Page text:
A function related to cross-correlation is the coherence function, defined in terms of power spectral densities and the cross-spectral density by
In practice, these quantities can be estimated by averaging, and over successive signal blocks. Let denote time averaging. Then an estimate of the coherence, the sample coherence function, may be defined by
The magnitude-squared coherence is a real function between and which gives a measure of correlation between and at each frequency (DFT bin number ). For example, imagine that is produced from via an LTI filtering operation:
Then the coherence function is
and the magnitude-squared coherence function is simply
On the other hand, if and are uncorrelated noise processes, the coherence converges to zero.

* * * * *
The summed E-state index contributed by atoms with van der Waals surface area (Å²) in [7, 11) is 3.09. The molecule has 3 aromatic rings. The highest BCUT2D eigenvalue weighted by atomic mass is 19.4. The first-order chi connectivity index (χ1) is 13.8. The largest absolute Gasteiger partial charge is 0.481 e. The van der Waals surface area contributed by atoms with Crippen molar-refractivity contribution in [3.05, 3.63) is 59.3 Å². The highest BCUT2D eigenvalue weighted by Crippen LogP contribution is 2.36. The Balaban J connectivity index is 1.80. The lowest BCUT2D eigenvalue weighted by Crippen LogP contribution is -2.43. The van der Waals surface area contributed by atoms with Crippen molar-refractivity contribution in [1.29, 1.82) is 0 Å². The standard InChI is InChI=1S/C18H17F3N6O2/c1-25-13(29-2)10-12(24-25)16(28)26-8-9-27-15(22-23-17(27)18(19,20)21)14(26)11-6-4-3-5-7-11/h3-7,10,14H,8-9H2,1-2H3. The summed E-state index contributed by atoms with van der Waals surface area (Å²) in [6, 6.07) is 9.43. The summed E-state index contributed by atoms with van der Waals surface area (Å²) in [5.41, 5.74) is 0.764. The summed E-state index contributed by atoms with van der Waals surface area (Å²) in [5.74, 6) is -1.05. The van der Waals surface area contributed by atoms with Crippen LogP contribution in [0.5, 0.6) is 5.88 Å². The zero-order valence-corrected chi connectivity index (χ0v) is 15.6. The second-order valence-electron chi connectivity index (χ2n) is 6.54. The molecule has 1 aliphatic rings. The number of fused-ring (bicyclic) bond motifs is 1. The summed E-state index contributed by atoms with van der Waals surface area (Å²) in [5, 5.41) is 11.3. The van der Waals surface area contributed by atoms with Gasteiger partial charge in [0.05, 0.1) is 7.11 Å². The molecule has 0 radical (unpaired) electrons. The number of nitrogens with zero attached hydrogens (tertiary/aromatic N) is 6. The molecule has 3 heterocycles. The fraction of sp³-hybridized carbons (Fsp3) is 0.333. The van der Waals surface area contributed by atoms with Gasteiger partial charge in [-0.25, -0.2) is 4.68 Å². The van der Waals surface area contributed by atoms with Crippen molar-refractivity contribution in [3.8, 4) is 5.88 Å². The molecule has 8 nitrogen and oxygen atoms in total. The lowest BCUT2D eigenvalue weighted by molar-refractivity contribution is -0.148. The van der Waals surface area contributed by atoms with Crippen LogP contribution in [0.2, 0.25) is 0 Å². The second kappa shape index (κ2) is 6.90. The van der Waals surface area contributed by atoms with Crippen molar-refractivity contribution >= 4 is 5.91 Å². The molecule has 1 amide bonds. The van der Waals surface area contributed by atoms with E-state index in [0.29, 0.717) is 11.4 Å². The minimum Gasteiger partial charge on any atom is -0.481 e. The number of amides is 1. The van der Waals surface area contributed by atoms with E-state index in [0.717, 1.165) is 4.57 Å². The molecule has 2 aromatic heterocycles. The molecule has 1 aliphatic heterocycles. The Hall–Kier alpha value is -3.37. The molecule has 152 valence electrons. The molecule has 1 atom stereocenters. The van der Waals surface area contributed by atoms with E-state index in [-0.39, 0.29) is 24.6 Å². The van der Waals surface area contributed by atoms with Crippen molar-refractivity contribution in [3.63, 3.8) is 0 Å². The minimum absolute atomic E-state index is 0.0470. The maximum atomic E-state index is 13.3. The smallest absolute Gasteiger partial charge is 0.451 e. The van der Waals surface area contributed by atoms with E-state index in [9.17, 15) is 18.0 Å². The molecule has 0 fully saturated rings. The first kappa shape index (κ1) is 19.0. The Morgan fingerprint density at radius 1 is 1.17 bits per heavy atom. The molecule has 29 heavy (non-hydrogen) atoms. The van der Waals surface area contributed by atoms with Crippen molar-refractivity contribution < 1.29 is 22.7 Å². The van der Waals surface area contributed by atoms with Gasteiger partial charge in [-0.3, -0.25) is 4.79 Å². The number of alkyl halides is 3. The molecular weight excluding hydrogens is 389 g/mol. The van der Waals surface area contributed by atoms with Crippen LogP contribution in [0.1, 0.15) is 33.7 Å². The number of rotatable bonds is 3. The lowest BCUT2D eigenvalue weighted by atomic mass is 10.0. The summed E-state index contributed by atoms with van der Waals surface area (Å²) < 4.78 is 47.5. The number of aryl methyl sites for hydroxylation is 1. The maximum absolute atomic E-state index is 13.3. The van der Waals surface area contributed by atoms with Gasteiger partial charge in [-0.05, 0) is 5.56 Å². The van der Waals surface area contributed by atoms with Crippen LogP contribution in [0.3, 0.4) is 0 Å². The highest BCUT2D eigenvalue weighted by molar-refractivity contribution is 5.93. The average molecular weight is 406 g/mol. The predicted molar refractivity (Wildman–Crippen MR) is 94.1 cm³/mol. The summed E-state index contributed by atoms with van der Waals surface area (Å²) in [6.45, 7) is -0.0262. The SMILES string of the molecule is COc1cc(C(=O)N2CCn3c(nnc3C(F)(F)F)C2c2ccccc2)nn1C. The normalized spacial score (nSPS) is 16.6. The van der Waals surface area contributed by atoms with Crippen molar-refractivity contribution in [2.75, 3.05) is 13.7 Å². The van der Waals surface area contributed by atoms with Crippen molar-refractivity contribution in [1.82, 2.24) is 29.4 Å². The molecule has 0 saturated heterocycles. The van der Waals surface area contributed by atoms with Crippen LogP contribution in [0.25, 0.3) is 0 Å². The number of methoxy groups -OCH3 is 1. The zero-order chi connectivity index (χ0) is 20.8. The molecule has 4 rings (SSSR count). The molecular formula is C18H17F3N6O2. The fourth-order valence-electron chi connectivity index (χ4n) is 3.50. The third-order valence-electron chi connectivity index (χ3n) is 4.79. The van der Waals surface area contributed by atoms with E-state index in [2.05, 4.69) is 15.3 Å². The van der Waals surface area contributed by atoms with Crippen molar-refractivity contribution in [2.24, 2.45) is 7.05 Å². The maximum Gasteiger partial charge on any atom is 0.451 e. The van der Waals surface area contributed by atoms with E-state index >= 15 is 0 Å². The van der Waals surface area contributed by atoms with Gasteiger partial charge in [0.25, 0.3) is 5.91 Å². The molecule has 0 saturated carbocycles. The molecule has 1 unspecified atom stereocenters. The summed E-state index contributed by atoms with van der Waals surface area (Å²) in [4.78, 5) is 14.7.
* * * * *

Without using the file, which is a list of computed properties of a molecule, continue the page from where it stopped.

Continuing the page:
A common use for the coherence function is in the validation of input/output data collected in an acoustics experiment for purposes of system identification. For example, might be a known signal which is input to an unknown system, such as a reverberant room, say, and is the recorded response of the room. Ideally, the coherence should be at all frequencies. However, if the microphone is situated at a nullin the room response for some frequency, it may record mostly noise at that frequency. This will be indicated in the measured coherence by a significant dip below .